‘Everything I do, I do for him’: Inside the world of the Matildas’ newest face made in the Liberty A-League

Sophie Harding is flourishing with Western Sydney Wanderers as her biggest motivator watches from above. Her own biggest critic, she speaks to aleagues.com.au about the key to her best-ever season and moving to Australia from England.

EDITOR’S NOTE: This article was originally published in December 2023, but has been updated following her maiden call-up the Matildas squad for this month’s Olympic Games qualifiers against Uzbekistan.

“I think about him every time I’m on the pitch and every time I leave the pitch.”

Speaking to Sophie Harding, it becomes immediately obvious why she fell in love with football and why she is where she is: Her father.

He introduced her to the game as a three-year-old in the UK, but sadly passed away two years ago.

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“Honestly, I would say you find a positive in everything and he is my massive motivator, especially this season,” the Western Sydney Wanderers star told aleagues.com.au.

“Everything I do, I do for him.”

Harding has enjoyed a breakout Liberty A-League season with nine goals in 15 matches. So, what would her dad be thinking?

“He’d be ecstatic,” she said with a smile. “He loved seeing me confident. That was his thing. He’d just constantly tell me you’re the best, just show it.

“He would still be critical. He’d have things to say for sure, when I lose the ball, what I could do better. I was never perfect in his eyes, ever. Always there was more I could do and I know that.

“But I know he’d be telling me to keep it going. Don’t let people get to you, keep your head down and stay humble. Your team will provide you with enough chances and you just need to capitalise on them.”

Growing up in England

Listening to Harding speak, you wouldn’t know she was born in England but that is the case.

Harding – a Chelsea fan in a family of Blues supporters – was born in Twickenham and relocated to Sydney as a six-year-old.

“I remember it was snowing and running out chasing an orange ball with like 20 boys. I was always like the only girl,” Harding recalled as she reflected on her first memories of football in the UK.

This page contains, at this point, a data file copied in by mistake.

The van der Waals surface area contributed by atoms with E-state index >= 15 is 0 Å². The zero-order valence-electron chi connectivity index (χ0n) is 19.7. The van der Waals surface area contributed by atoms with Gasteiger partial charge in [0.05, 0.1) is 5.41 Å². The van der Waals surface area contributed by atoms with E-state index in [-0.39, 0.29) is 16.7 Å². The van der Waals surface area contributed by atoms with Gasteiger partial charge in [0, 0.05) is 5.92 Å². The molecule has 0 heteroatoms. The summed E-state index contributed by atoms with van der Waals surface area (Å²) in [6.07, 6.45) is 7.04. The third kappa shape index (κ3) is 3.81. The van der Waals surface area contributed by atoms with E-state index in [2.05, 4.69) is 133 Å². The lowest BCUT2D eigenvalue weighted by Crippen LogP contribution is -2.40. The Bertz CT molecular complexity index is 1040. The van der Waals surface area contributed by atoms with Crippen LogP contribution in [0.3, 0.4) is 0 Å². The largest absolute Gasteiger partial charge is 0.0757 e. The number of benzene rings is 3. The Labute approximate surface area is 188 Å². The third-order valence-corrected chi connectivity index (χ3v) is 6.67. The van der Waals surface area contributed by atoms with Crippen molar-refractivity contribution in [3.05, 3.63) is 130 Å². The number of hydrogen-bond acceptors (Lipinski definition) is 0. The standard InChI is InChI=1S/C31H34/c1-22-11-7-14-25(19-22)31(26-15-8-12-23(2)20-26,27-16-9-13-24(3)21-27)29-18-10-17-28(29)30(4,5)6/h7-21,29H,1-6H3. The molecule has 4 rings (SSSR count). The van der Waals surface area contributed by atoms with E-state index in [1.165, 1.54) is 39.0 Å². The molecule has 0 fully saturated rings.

“Then my mum and dad were like you need better opportunities. I think they saw a lot of my family around me getting into some bad things in England – hanging on the streets and getting into trouble. They wanted something different. Just even in school, being in a healthy environment.

“Lucky I loved sport from a very young age. It’s all I ever wanted to do – to play football. I used to do athletics and then got to an age where I had to chose between the two.”

Moving to Australia required some adjustment. She went from a country where football was the number one sport to a nation where numerous sporting codes are vying for supremacy.

The 2023 FIFA Women’s World Cup changed things for the 24-year-old.

“It’s definitely growing after the World Cup,” she said of football.

“How much the Aussies got around (thetournament) – I never thought I would see that because I’ve never really seen Aussies be overly passionate about football.”

‘I always envied that’

As a youngster, Harding didn’t have many female idols. Being a Chelsea fan, she liked Eden Hazard and Didier Drogba. She also “obsessed” over Frank Lampard.

“I would cry”, she smiled. It was her favourite era.

But things changed in her early teenage years. Harding likened herself to a pair of Matildas forwards but it was one Australian superstar that stood out.

“I liked players like Hayley Raso and Caitlin Foord,” she said. “I’m quite similar to them but I’ve always envied Sam Kerr’s goalscoring ability.

“She makes something out of nothing all the time. I never used to be like that so I would always envy that part of her game.

“I was always more like Hayley and Caitlin, square people up, take people on and cut the ball back. Trying to incorporate those areas of my game that I’m already good at and then get better at the other areas I wasn’t so good at.”